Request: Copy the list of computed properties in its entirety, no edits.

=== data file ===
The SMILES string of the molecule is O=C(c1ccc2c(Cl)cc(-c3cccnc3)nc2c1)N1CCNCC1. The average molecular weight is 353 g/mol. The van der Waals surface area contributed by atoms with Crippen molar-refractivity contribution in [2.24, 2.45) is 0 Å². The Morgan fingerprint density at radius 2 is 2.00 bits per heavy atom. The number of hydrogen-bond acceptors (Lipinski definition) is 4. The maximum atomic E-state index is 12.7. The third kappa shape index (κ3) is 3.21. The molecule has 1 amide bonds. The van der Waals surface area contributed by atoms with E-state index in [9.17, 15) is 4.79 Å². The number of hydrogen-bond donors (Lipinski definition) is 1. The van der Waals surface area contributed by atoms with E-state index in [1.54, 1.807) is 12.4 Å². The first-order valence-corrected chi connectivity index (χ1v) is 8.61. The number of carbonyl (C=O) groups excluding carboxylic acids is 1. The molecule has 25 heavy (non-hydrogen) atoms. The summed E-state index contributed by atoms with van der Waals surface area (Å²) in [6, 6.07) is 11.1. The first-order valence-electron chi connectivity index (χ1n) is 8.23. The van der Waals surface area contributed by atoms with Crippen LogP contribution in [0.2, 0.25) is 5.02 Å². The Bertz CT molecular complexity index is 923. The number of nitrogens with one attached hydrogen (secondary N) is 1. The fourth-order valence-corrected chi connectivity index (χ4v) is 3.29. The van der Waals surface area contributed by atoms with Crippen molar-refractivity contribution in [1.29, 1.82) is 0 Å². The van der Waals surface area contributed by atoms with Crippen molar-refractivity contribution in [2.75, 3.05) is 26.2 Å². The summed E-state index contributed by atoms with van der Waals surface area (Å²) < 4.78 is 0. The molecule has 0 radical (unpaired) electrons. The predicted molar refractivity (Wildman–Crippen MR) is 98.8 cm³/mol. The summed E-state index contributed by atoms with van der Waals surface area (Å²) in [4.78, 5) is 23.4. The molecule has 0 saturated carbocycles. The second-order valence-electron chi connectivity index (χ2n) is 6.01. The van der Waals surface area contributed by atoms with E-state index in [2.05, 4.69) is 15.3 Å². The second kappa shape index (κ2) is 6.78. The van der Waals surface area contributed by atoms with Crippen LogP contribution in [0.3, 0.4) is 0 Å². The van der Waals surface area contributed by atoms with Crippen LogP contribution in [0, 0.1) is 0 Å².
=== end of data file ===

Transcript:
The SMILES string of the molecule is O=C(c1ccc2c(Cl)cc(-c3cccnc3)nc2c1)N1CCNCC1. The average molecular weight is 353 g/mol. The van der Waals surface area contributed by atoms with Crippen molar-refractivity contribution in [2.24, 2.45) is 0 Å². The Morgan fingerprint density at radius 2 is 2.00 bits per heavy atom. The number of hydrogen-bond acceptors (Lipinski definition) is 4. The maximum atomic E-state index is 12.7. The third kappa shape index (κ3) is 3.21. The molecule has 1 amide bonds. The van der Waals surface area contributed by atoms with E-state index in [9.17, 15) is 4.79 Å². The number of hydrogen-bond donors (Lipinski definition) is 1. The van der Waals surface area contributed by atoms with E-state index in [1.54, 1.807) is 12.4 Å². The first-order valence-corrected chi connectivity index (χ1v) is 8.61. The number of carbonyl (C=O) groups excluding carboxylic acids is 1. The molecule has 25 heavy (non-hydrogen) atoms. The summed E-state index contributed by atoms with van der Waals surface area (Å²) in [6, 6.07) is 11.1. The first-order valence-electron chi connectivity index (χ1n) is 8.23. The van der Waals surface area contributed by atoms with Crippen LogP contribution in [0.2, 0.25) is 5.02 Å². The Bertz CT molecular complexity index is 923. The number of nitrogens with one attached hydrogen (secondary N) is 1. The fourth-order valence-corrected chi connectivity index (χ4v) is 3.29. The van der Waals surface area contributed by atoms with Crippen molar-refractivity contribution in [1.29, 1.82) is 0 Å². The van der Waals surface area contributed by atoms with Crippen molar-refractivity contribution in [2.75, 3.05) is 26.2 Å². The summed E-state index contributed by atoms with van der Waals surface area (Å²) < 4.78 is 0. The molecule has 0 radical (unpaired) electrons. The predicted molar refractivity (Wildman–Crippen MR) is 98.8 cm³/mol. The summed E-state index contributed by atoms with van der Waals surface area (Å²) in [4.78, 5) is 23.4. The molecule has 0 saturated carbocycles. The second-order valence-electron chi connectivity index (χ2n) is 6.01. The van der Waals surface area contributed by atoms with E-state index in [2.05, 4.69) is 15.3 Å². The second kappa shape index (κ2) is 6.78. The van der Waals surface area contributed by atoms with Crippen LogP contribution in [0.3, 0.4) is 0 Å². The van der Waals surface area contributed by atoms with Crippen LogP contribution in [0, 0.1) is 0 Å².